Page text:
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Organize Information in Columns and Tables in Microsoft Word 2010

Creating Tabbed Lists

If you have a relatively small amount of data to present, you might choose to display it in a tabbed list, which arranges text in simple columns separated by tabs. You can align the text within the columns by using left, right, centered, or decimal tab stops.

When entering text in a tabbed list, inexperienced Word users have a tendency to press the Tab key multiple times to align the columns of the list with the default tab stops. If you do this, you have no control over the column widths. To be able to fine-tune the columns, you need to set custom tab stops rather than relying on the default ones.

When setting up a tabbed list, you should press Tab only once between the items that you want to appear in separate columns. Next you apply any necessary formatting. And finally, you set the custom tab stops. Set left, right, centered, and decimal tabs to control the alignment of the column content, or set a bar tab to add a vertical line to visually separate list columns. By setting the tabs in order from left to right, you can check the alignment of the text within each column as you go.

In this exercise, you’ll first enter text separated by tabs and format the text. Then you’ll set custom tab stops to create a tabbed list.

  1. Set the zoom percentage to a level that is comfortable for you, and then press Ctrl+End to move the cursor to the blank line at the end of the document.

  2. Type Location, press Tab, type Discount Applies, press Tab, type Hourly Rate, and then press Enter.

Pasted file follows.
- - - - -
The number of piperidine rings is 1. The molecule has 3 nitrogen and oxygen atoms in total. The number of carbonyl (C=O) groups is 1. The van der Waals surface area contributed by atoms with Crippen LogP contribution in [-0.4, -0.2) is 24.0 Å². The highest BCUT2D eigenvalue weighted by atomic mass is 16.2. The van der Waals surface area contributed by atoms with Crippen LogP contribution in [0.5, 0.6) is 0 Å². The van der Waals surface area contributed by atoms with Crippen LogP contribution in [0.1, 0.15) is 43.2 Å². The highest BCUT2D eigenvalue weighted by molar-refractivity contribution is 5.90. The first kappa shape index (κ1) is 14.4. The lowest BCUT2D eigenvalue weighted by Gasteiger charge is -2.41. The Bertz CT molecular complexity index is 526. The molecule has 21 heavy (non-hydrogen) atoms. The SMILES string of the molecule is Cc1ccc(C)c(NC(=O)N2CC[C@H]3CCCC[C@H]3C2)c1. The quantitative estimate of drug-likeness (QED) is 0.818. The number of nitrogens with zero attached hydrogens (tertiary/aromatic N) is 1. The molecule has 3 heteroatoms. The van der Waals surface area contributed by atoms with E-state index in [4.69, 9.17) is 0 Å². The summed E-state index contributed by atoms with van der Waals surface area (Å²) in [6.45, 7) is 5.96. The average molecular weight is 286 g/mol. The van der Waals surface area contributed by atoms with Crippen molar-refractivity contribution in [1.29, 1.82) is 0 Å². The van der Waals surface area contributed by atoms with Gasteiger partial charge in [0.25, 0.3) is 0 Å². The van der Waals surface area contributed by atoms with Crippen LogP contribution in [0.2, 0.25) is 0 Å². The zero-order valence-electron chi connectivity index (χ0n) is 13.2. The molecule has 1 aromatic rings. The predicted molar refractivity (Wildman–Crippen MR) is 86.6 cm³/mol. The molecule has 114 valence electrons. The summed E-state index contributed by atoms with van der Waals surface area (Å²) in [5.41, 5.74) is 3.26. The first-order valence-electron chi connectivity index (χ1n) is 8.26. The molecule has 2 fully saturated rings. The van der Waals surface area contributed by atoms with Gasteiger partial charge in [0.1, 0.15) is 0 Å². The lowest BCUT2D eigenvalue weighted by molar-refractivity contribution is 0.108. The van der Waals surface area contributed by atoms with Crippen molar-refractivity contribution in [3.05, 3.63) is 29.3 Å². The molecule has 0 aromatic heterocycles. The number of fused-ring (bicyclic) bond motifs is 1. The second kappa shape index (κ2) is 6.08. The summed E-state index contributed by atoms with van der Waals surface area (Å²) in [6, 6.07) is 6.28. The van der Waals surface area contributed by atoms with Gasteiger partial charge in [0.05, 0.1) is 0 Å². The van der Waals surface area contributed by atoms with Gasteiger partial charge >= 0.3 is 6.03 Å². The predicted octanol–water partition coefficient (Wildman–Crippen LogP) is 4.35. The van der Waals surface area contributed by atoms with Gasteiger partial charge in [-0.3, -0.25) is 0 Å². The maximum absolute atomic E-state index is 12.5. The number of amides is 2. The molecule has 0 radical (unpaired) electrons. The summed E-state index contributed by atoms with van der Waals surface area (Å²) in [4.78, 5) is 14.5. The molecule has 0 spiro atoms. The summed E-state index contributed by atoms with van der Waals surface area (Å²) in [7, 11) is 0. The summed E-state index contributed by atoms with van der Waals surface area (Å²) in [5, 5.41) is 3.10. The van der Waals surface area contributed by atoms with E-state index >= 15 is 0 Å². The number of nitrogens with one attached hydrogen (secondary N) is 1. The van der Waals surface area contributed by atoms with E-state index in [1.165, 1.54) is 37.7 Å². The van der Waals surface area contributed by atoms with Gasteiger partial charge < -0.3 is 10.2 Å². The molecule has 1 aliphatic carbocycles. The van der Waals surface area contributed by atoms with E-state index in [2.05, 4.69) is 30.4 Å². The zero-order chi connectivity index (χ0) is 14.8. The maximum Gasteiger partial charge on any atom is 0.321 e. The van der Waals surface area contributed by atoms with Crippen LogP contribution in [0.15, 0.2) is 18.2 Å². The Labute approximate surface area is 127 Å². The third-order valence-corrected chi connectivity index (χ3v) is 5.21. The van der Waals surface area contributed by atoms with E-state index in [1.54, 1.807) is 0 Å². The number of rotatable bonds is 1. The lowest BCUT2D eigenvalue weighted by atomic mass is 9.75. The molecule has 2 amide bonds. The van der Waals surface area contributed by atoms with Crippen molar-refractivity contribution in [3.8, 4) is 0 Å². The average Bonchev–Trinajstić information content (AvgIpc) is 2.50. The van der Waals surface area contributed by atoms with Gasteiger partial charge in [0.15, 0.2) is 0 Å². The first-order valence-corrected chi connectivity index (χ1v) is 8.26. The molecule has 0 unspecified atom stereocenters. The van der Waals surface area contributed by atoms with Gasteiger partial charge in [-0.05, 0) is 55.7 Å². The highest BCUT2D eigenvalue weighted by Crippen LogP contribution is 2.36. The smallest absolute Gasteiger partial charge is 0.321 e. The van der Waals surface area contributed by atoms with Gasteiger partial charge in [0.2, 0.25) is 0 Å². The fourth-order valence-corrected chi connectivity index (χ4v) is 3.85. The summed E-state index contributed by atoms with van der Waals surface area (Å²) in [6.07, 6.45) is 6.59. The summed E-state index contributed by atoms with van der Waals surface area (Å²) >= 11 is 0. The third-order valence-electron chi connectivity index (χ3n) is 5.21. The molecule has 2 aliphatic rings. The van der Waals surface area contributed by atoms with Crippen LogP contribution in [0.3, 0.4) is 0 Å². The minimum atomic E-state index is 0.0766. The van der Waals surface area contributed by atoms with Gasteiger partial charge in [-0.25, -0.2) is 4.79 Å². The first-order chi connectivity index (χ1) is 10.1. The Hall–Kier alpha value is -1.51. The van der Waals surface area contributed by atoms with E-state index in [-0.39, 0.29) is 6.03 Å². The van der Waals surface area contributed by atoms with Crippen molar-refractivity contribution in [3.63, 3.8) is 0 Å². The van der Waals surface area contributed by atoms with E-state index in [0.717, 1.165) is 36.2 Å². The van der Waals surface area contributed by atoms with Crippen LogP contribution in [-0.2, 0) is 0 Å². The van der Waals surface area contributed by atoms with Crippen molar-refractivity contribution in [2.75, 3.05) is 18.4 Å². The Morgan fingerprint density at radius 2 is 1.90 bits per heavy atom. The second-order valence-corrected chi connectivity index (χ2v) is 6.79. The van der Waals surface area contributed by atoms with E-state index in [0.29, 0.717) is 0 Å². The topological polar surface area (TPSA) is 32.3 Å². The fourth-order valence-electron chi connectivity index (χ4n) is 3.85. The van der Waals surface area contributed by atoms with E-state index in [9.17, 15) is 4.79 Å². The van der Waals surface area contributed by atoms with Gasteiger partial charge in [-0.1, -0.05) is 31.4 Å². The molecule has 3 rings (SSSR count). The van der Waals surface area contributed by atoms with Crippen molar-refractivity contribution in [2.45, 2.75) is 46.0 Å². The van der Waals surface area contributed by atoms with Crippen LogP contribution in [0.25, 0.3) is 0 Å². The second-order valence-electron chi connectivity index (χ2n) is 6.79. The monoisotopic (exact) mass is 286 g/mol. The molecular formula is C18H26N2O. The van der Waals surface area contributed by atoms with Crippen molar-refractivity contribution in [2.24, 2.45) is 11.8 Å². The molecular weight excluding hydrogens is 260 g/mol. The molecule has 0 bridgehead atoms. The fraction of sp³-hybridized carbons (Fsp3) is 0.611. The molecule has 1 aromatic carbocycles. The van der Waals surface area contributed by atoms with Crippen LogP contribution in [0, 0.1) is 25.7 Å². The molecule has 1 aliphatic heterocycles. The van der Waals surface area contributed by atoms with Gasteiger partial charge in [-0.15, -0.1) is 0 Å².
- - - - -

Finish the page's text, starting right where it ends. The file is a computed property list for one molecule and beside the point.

3. Add three more lines to the list by typing the following text, pressing the Tab and Enter keys where indicated.

    In home Tab No Tab $50.00 Enter

    Phone Tab Yes Tab $35.00 Enter

    In store Tab Yes Tab $40.00 Enter

    The tab characters push the items to the next default tab stop, but because some items are longer than others, they do not line up.

    httpatomoreillycomsourcemspimages1597270.jpg

    In a tabbed list, it’s important to press the Tab key only once between items.

  4. Select the first line of the tabbed list, and then on the Mini Toolbar that appears, click the Bold button.

    httpatomoreillycomsourcemspimages1597144.jpg
  5. Select all four lines of the tabbed list, and then on the Mini Toolbar, click the Increase Indent button.

    httpatomoreillycomsourcemspimages1597214.jpg
  6. With the tabbed list still selected, on the Page Layout tab, in the Paragraph group, under Spacing, change the After setting to 0 pt.

  7. Click the tab setting button at the junction of the horizontal and vertical rulers until the Center Tab button is active. (You will probably have to click only once.) Then click the 2.5 inch mark on the horizontal ruler.

    httpatomoreillycomsourcemspimages1597190.jpg

    On the ruler, Word sets a center-aligned tab stop that looks like the Center Tab icon. The items in the second column of the tabbed list center themselves at that position.

  8. Click the tab setting button once.

    The Right Tab button is now active.

  9. With the Right Tab button active, click the horizontal ruler at the 4.5 inch mark.

    httpatomoreillycomsourcemspimages1597192.png

    On the ruler, Word sets a right-aligned tab stop that looks like the Right Tab icon. The items in the third column of the tabbed list right-align themselves at that position.

  10. On the Home tab, in the Paragraph group, click the Show/Hide ¶ button to hide the tabs, paragraph marks, and other formatting marks. Then click away from the tabbed list to see the results.

    httpatomoreillycomsourcemspimages1597272.png

    The tabbed list resembles a simple table.

    httpatomoreillycomsourcemspimages1597274.jpg

    You have created a simple table-like layout with just a few clicks.